This simple farmhouse was situated between Confederate Gen. Joseph E. Johnston's headquarters in Greensboro, and Union Gen. William T. Sherman's headquarters in Raleigh. In April 1865, the two commanders met at the Bennett Place, where they signed surrender papers for Southern armies in the Carolinas, Georgia, and Florida. It was the largest troop surrender of the American Civil War.
Hours and Location
Tuesday – Saturday 9 a.m. – 5 p.m.
Closed Sunday, Monday, and most major holidays
4409 Bennett Memorial Rd.
Durham, NC 27705
Admission is free
Donations are appreciated
Guided Tours and Self-guided Tours
Visitors are welcome to join us for a stroll down the original Hillsborough Road as we share the stories of two great generals meeting at the Bennett farm in April 1865. Visitors are taken inside the buildings and given detailed accounts of the discussions between General Sherman and General Johnston in putting an end to the war.
Tours are typically on the hour beginning at 10am with the last tour of the day beginning at 3pm Guided tours last between 30 minutes to one hour.
Visitors are also provided a site brochure map, which they can tour the farm on their own if they have limited time with us.
Groups of ten or more are requested to call ahead for reservations.
The Bennett Farm has been fully reconstructed and restored to the way it would have appeared when General Sherman and General Johnston met here. The Bennett Home consists of three fully furnished rooms to include the parlor where they met to bring an end to the war. The kitchenhouse is fully furnished as it would have been during the daily life of the Bennett Family. A smokehouse and gardens add to the farmyard appearance of 1865.
The Visitor Center contains a museum gallery of three rooms of exhibits telling the story of the Bennett Family and the events encompassing the largest surrender of the American Civil War. Military weaponry, farm tools, and other Civil War artifacts are part of the collection on display. In addition, the Everett-Thissen Research Library contains more than 1,000 books, periodicals, and documents relating to the Civil War and the Bennett Family story. The theater shows the short orientation film, “Dawn of Peace” during operating hours.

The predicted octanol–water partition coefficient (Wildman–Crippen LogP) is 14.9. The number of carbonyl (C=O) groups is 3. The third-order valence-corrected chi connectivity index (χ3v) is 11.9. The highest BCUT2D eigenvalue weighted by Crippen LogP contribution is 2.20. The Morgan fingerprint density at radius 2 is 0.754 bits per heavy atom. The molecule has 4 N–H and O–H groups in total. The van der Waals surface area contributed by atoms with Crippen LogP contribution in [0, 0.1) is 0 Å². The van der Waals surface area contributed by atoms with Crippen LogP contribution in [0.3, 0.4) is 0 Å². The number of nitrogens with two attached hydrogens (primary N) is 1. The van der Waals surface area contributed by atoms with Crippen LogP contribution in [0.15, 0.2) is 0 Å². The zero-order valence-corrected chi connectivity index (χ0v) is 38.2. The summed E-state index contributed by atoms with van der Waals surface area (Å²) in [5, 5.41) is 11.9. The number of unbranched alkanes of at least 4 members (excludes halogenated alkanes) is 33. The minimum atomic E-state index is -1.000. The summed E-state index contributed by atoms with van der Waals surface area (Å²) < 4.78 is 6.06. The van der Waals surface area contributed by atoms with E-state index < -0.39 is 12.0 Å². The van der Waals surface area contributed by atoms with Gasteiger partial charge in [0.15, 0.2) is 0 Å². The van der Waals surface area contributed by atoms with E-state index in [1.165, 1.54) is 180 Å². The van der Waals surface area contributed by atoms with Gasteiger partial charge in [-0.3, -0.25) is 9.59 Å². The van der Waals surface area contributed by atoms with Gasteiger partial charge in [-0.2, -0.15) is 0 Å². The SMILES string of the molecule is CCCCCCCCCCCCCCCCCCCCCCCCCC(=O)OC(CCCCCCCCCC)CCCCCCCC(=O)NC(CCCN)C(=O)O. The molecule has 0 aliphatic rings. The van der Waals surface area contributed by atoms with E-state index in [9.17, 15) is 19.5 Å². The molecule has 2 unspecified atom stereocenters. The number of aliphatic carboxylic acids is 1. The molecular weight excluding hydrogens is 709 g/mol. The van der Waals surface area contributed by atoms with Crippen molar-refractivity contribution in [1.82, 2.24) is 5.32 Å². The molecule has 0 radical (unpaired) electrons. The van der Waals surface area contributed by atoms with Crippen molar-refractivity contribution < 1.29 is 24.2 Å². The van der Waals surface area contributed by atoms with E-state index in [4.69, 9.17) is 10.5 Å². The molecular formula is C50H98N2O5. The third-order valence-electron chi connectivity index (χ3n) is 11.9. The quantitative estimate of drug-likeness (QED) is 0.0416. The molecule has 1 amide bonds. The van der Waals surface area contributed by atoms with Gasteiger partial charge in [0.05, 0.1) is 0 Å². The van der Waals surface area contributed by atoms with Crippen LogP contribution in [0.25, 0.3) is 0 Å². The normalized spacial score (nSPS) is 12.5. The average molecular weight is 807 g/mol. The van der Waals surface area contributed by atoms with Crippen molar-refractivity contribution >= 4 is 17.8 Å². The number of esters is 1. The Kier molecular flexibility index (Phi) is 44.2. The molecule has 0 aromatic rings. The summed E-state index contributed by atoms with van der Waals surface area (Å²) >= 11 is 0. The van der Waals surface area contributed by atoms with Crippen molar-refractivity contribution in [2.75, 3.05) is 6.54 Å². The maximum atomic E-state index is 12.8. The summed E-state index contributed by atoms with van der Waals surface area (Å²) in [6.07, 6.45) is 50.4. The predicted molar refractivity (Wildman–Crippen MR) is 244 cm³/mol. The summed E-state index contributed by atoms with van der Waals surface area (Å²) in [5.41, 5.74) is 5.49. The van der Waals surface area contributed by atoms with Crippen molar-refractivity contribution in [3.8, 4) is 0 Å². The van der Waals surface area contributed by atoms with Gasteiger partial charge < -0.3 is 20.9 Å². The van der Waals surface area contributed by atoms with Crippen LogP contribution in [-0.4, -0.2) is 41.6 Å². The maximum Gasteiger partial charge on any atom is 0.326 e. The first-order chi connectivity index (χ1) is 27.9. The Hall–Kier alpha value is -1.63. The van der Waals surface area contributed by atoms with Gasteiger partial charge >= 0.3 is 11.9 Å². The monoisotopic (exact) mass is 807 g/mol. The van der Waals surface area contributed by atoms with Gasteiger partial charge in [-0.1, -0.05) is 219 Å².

The Bennett Place Support Fund, Inc. operates an extensive gift shop inside the visitor center, which all proceeds from the sales go toward the funding of educational program, preservation, and the maintenance of the park. A large assortment of books on the American Civil War and North Carolina, coffee mugs, prints, puzzles, magnets, Christmas ornaments, flags, toy soldiers, handcrafted pottery, soaps, and candies are some of the many items in the store.
Monuments and Outdoor Exhibits
The Unity Monument dedicated in 1923 is the premiere monument dedicated to peace and the reunification of the United States. The Morgan Bench Memorial recognizes the contributions made by the Morgan family to preserve Bennett Place as a historic landmark. The Bandstand brought to the park in 1924 was a contribution by the Durham Rotary Club.
Nature Trails and Picnic Areas
There are walking trails through the forest of the Bennett Farm. Along the trails visitors can view plant life and wildlife, some plants that were present at the time the Bennett’s occupied the land. Benches and boardwalks built by Eagle Scouts and staff provide places to rest and cross remnants of the Ellerbe Creek. A picnic area provides visitors a respite to enjoy a meal or snack with friends and family.
Bennett Place provides handicap parking as well as accessibility throughout the visitor center. There is a dirt pathway to the farm (approximately 50 yards), and there are steps to the doorway of the Bennett
Educational Programs, Special Events, and Group Activities
Throughout the year a variety of living history events take place at Bennett Place to include a commemorative anniversary event recognizing the largest surrender of the American Civil War. Other activities include Union Occupation, Road To Secession, Tarheels: Soldiers of the Old North State, Planting the Fields, and Christmas in the Carolinas During the Civil War.